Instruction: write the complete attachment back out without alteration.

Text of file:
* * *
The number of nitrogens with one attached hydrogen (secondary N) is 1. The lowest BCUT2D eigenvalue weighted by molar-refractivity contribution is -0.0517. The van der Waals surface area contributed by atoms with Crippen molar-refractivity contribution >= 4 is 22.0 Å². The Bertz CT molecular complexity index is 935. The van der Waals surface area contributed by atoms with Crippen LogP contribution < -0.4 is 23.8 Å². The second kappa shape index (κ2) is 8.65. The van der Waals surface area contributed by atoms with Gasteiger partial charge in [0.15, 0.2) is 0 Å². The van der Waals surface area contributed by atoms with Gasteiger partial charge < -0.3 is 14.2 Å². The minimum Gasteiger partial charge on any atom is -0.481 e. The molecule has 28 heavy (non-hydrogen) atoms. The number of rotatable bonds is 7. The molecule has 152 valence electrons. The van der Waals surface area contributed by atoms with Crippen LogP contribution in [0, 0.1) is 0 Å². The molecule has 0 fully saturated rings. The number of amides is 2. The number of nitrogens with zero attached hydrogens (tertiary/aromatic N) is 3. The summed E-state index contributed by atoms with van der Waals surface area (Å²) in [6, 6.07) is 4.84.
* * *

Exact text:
The number of nitrogens with one attached hydrogen (secondary N) is 1. The lowest BCUT2D eigenvalue weighted by molar-refractivity contribution is -0.0517. The van der Waals surface area contributed by atoms with Crippen molar-refractivity contribution >= 4 is 22.0 Å². The Bertz CT molecular complexity index is 935. The van der Waals surface area contributed by atoms with Crippen LogP contribution < -0.4 is 23.8 Å². The second kappa shape index (κ2) is 8.65. The van der Waals surface area contributed by atoms with Gasteiger partial charge in [0.15, 0.2) is 0 Å². The van der Waals surface area contributed by atoms with Gasteiger partial charge < -0.3 is 14.2 Å². The minimum Gasteiger partial charge on any atom is -0.481 e. The molecule has 28 heavy (non-hydrogen) atoms. The number of rotatable bonds is 7. The molecule has 152 valence electrons. The van der Waals surface area contributed by atoms with Crippen LogP contribution in [0, 0.1) is 0 Å². The molecule has 0 fully saturated rings. The number of amides is 2. The number of nitrogens with zero attached hydrogens (tertiary/aromatic N) is 3. The summed E-state index contributed by atoms with van der Waals surface area (Å²) in [6, 6.07) is 4.84.